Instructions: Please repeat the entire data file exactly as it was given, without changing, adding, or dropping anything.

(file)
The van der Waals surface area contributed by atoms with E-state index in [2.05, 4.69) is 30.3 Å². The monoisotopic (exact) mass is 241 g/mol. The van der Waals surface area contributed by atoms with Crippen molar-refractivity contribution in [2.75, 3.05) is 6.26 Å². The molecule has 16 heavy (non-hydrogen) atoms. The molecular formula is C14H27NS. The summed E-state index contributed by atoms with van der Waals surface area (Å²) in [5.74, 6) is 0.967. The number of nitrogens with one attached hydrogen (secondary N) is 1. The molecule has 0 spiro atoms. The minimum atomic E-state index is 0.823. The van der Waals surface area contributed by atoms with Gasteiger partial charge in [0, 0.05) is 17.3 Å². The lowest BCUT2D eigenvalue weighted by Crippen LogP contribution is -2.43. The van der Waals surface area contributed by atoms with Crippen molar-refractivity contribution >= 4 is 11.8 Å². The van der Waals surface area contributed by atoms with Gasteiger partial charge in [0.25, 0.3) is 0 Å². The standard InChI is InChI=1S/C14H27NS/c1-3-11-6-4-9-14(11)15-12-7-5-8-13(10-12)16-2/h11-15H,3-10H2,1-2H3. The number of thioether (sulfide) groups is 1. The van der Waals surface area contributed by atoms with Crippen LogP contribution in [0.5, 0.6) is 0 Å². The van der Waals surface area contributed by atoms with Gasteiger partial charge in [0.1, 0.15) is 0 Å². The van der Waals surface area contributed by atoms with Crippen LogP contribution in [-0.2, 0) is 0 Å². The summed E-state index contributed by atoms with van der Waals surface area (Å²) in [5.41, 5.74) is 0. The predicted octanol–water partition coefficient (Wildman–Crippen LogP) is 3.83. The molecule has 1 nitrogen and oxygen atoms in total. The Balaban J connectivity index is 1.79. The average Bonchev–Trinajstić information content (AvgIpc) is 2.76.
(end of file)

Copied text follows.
The van der Waals surface area contributed by atoms with E-state index in [2.05, 4.69) is 30.3 Å². The monoisotopic (exact) mass is 241 g/mol. The van der Waals surface area contributed by atoms with Crippen molar-refractivity contribution in [2.75, 3.05) is 6.26 Å². The molecule has 16 heavy (non-hydrogen) atoms. The molecular formula is C14H27NS. The summed E-state index contributed by atoms with van der Waals surface area (Å²) in [5.74, 6) is 0.967. The number of nitrogens with one attached hydrogen (secondary N) is 1. The molecule has 0 spiro atoms. The minimum atomic E-state index is 0.823. The van der Waals surface area contributed by atoms with Gasteiger partial charge in [0, 0.05) is 17.3 Å². The lowest BCUT2D eigenvalue weighted by Crippen LogP contribution is -2.43. The van der Waals surface area contributed by atoms with Crippen molar-refractivity contribution >= 4 is 11.8 Å². The van der Waals surface area contributed by atoms with Gasteiger partial charge in [0.25, 0.3) is 0 Å². The standard InChI is InChI=1S/C14H27NS/c1-3-11-6-4-9-14(11)15-12-7-5-8-13(10-12)16-2/h11-15H,3-10H2,1-2H3. The number of thioether (sulfide) groups is 1. The van der Waals surface area contributed by atoms with Crippen LogP contribution in [0.5, 0.6) is 0 Å². The van der Waals surface area contributed by atoms with Gasteiger partial charge in [0.1, 0.15) is 0 Å². The van der Waals surface area contributed by atoms with Crippen LogP contribution in [-0.2, 0) is 0 Å². The summed E-state index contributed by atoms with van der Waals surface area (Å²) in [5.41, 5.74) is 0. The predicted octanol–water partition coefficient (Wildman–Crippen LogP) is 3.83. The molecule has 1 nitrogen and oxygen atoms in total. The Balaban J connectivity index is 1.79. The average Bonchev–Trinajstić information content (AvgIpc) is 2.76.